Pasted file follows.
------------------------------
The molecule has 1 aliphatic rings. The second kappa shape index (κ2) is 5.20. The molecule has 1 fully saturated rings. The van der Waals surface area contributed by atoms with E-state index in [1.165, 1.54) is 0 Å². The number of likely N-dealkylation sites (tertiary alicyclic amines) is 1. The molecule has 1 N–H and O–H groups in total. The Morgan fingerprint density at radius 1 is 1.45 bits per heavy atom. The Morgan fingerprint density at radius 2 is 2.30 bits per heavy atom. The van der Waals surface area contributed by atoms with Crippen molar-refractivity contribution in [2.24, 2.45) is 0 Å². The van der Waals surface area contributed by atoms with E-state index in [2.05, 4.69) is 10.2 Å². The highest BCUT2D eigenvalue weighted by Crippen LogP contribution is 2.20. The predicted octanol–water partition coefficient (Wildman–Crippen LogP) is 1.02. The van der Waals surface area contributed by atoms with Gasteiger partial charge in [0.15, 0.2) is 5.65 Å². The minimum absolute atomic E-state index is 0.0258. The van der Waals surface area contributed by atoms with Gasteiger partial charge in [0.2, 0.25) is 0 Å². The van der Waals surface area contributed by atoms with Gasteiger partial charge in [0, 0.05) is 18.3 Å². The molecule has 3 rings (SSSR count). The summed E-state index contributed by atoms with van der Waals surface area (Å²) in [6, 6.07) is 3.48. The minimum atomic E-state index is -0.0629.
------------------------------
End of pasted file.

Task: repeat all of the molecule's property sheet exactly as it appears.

The molecule has 1 aliphatic rings. The second kappa shape index (κ2) is 5.20. The molecule has 1 fully saturated rings. The van der Waals surface area contributed by atoms with E-state index in [1.165, 1.54) is 0 Å². The number of likely N-dealkylation sites (tertiary alicyclic amines) is 1. The molecule has 1 N–H and O–H groups in total. The Morgan fingerprint density at radius 1 is 1.45 bits per heavy atom. The Morgan fingerprint density at radius 2 is 2.30 bits per heavy atom. The van der Waals surface area contributed by atoms with Crippen molar-refractivity contribution in [2.24, 2.45) is 0 Å². The van der Waals surface area contributed by atoms with E-state index in [2.05, 4.69) is 10.2 Å². The highest BCUT2D eigenvalue weighted by Crippen LogP contribution is 2.20. The predicted octanol–water partition coefficient (Wildman–Crippen LogP) is 1.02. The van der Waals surface area contributed by atoms with Gasteiger partial charge in [0.15, 0.2) is 5.65 Å². The minimum absolute atomic E-state index is 0.0258. The van der Waals surface area contributed by atoms with Gasteiger partial charge in [0.2, 0.25) is 0 Å². The van der Waals surface area contributed by atoms with Gasteiger partial charge in [0, 0.05) is 18.3 Å². The molecule has 3 rings (SSSR count). The summed E-state index contributed by atoms with van der Waals surface area (Å²) in [6, 6.07) is 3.48. The minimum atomic E-state index is -0.0629.